With the arrival of the New Year just around the corner, there’s a feeling that before you say goodbye to the old year, there’s a need to encapsulate the 366 days that led to this point in some sort of pithy synopsis. An abstract, if you will, that will neatly summarize the year that has been before we move on to the blank slate that lies ahead.
I’ve got nothing.
Nothing that you haven’t heard about already, anyway. No fresh insights on the meaning of the election, the deaths of so many icons of entertainment, music and politics, nothing resembling deeper meaning at all. I’m certainly not sad to see 2016 in the rear-view mirror, but I don’t know what, if any, bearing that might have going forward.
In terms of the future direction for the Ikkatsu Project, I’m bracing for a full-scale assault on the environment, at a level not seen since the early 1980’s, at least. (Realistically, I expect the systematic attack to be beyond James Watt’s wettest dreams and from the highest levels of what passes as government here in these United States.) Based on the almost daily appeals that land my in-box from environmental organizations here at the close of the tax year, this officially-held hostility toward the planet will be used as a fundraising tool by many and may even help to swing the pendulum of public feeling back toward the greener end of the spectrum. It’s happened before.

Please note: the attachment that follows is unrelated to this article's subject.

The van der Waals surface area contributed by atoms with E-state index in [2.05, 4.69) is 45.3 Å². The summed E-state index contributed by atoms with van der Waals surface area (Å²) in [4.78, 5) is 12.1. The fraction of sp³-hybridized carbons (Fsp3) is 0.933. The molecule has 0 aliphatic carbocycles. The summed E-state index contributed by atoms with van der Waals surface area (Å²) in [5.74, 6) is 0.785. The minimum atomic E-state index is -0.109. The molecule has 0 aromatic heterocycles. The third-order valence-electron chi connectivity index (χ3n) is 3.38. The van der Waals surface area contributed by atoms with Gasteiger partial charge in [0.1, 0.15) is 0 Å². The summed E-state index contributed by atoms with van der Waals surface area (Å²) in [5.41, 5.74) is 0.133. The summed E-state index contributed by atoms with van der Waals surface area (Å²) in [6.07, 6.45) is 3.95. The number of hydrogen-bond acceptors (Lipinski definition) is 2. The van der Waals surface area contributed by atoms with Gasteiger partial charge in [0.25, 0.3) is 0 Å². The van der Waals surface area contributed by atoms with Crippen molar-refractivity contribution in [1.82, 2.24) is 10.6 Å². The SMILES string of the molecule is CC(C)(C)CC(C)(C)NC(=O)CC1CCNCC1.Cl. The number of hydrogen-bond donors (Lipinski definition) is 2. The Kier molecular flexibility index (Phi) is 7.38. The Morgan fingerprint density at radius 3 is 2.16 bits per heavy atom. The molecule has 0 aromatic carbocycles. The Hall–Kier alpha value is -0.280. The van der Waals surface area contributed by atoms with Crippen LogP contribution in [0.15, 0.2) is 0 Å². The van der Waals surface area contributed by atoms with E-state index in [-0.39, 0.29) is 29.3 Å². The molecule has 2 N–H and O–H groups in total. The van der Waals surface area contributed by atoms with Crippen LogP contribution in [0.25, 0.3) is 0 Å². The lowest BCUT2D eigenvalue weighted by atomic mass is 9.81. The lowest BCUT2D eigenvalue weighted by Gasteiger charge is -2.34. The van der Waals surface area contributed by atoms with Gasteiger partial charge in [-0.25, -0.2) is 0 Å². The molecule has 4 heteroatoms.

The insight that has most affected me since I started down this path almost five years ago is that we have very little understanding of our own ignorance when it comes to environmental matters. Much of the time, we don’t know what we don’t know. For some of us, this increases our desire to learn more, and to do so with a sense of wonder and humility in the face of such an amazing world. For others among us, however, ignorance itself is bliss and the thought seems to be that if a little ignorance is good, then more ignorance must be better.
Now that I think about it, that last line might be 2016’s most appropriate epitaph so far. Stay tuned for further developments. It’s going to be a wild ride.